Teachers use true-false questions to assess students’ understanding of specific topics. There is no ambiguity in these types of questions since only one response is correct.
Read the Questions Carefully
Carefully read the question and underline important phrases and words providing hints about the answer. Separate long or complicated questions into sections and review each section separately. Then identify unrelated words and phrases, and highlight key phrases providing insight into the question.
Look for Clue Words
Questions with because, always, never, only, and all within them are typically false. Questions with often, usually, probably, most, generally, and seldom within them are typically true. Try to identify phrases used in textbooks or lectures within questions. Also, look for similarities in other questions to decipher clues that can be helpful in answering confusing ones.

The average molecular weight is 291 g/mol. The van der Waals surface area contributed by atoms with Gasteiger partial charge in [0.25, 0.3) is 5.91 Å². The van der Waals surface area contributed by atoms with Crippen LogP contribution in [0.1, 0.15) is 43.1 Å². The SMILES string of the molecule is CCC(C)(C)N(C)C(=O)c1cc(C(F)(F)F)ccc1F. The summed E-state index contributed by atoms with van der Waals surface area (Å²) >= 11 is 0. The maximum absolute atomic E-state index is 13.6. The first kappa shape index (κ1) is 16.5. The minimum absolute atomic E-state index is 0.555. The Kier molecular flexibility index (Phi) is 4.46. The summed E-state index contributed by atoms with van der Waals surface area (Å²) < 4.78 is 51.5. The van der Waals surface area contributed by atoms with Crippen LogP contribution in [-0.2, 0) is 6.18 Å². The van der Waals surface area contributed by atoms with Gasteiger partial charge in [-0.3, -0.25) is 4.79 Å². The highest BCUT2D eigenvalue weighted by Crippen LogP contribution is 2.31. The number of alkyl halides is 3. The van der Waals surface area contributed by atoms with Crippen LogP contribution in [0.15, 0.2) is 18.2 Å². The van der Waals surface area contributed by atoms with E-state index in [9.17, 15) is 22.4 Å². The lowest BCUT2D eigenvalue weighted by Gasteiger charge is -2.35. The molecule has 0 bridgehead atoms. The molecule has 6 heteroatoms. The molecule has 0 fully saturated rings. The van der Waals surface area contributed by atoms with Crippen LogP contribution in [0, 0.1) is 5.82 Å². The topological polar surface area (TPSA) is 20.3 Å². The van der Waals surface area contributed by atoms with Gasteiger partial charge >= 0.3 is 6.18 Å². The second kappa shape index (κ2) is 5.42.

Many students over analyze true-false questions by looking for hidden meanings. Professors typically do not try to trick students; rather, they’re interested in assessing how well students understand the material. Questions that appear to be true are usually correct. Avoid choosing false simply because there is a grammatical error. If you’re confused about a question, don’t hesitate clarifying it with the professor.
If you do not know the correct answer, and no penalties are incurred for guessing, make an educated guess. You have a 50 percent chance of correctly answering the question. Pay close attention to the question since if any part of the question is wrong, false is the correct answer. There typically tend to be more true-false questions that are true than false. Try to decipher patterns if multiple questions confuse you. However, you must have gotten a majority of the answers correct for this to be a successful strategy.
Don’t Change Answers
Resist the temptation to change answers unless there is good reason to do so. If you’re unsure about your selections, keep the original answers.
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